Today (25 July 2019) is expected to be the UK’s hottest day on record, with temperatures of up to 39C (102.2F) forecast in southern England.
Thousands of commuters are being affected by disruption in areas where trains are running a slower speed on tracks at risk of buckling, with some rail firms advising passengers not to travel.
Here are our common sense top tips to stay cool:
Sunburn is a real possibility and applying the right skin protection is essential. Fair-skinned individuals should slather on as high a factor sun cream as they can get, but others cannot afford to be complacent either.
Drinking lots of water is essential. If you’re sweating, you’ll need to keep regularly topped up on fluids in order to avoid dehydration.
Iced water is particularly refreshing during the summer and fruit juice is good too, especially as the sugars will give you a bit of an energy boost in the sapping sunshine.
Remember alcohol will not keep you hydrated, so as lovely as a cold pint is on a summer’s day, make sure you also drink water or a soft drink and don’t overdo it!
Prepare your home
If you are not lucky enough to have air conditioning at home, the summer months can be a bit of an ordeal as you try various new tactics to keep cool. Throwing open all the windows as far as they go is a good start, but unless there is a breeze in the air this isn’t likely to make a difference.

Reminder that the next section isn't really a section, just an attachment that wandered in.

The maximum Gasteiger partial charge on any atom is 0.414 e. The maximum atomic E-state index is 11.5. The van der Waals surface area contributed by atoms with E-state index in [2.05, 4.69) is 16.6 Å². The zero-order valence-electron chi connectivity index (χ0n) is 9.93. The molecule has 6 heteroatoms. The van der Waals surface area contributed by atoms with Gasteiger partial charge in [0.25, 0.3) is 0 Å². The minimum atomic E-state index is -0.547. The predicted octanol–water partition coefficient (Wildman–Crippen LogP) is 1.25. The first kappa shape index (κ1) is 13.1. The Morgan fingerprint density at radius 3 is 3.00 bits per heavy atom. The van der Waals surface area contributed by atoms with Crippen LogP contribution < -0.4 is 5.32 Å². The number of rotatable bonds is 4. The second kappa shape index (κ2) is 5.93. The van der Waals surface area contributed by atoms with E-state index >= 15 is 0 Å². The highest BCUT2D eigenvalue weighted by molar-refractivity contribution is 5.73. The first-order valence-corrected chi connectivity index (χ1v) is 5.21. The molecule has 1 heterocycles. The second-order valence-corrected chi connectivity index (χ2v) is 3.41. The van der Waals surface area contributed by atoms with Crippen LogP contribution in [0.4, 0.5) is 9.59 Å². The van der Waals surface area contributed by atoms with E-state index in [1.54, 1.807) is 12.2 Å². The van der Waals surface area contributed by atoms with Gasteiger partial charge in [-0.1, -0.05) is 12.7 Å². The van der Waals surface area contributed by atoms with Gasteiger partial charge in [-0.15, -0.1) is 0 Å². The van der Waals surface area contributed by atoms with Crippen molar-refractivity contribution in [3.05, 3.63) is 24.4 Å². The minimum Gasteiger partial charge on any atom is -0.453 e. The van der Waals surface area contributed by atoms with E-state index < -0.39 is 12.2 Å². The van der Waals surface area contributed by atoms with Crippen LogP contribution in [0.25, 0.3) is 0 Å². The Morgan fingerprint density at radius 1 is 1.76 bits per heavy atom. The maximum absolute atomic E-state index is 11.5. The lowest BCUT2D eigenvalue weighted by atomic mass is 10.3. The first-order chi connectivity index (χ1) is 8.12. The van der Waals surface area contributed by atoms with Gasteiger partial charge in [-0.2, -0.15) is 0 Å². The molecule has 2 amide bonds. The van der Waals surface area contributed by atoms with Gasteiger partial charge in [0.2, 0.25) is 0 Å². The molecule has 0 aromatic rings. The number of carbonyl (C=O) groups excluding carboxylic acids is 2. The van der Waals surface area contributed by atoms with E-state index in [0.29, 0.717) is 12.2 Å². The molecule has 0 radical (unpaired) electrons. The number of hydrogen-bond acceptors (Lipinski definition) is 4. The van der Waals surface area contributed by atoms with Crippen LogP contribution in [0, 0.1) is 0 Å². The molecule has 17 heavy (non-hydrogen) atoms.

Make sure you’ve swapped your duvet to a thinner one with a lower tog rating or simply sleep with a sheet, as otherwise sleep may be hard to come by on warm nights.
Fans are essential during the summer and it is worth investing in some really high quality ones, as the cheaper ones will often only push warm air around the room and won’t provide any benefit.
Plenty of individuals like to flash the flesh in the sun but this won’t necessarily help keep you cool. The best clothing to wear in the summer is light, breathable material such as cotton, as this will be the most comfortable when the temperatures really start to get unbearable. Wear light colours, as dark ones absorb heat.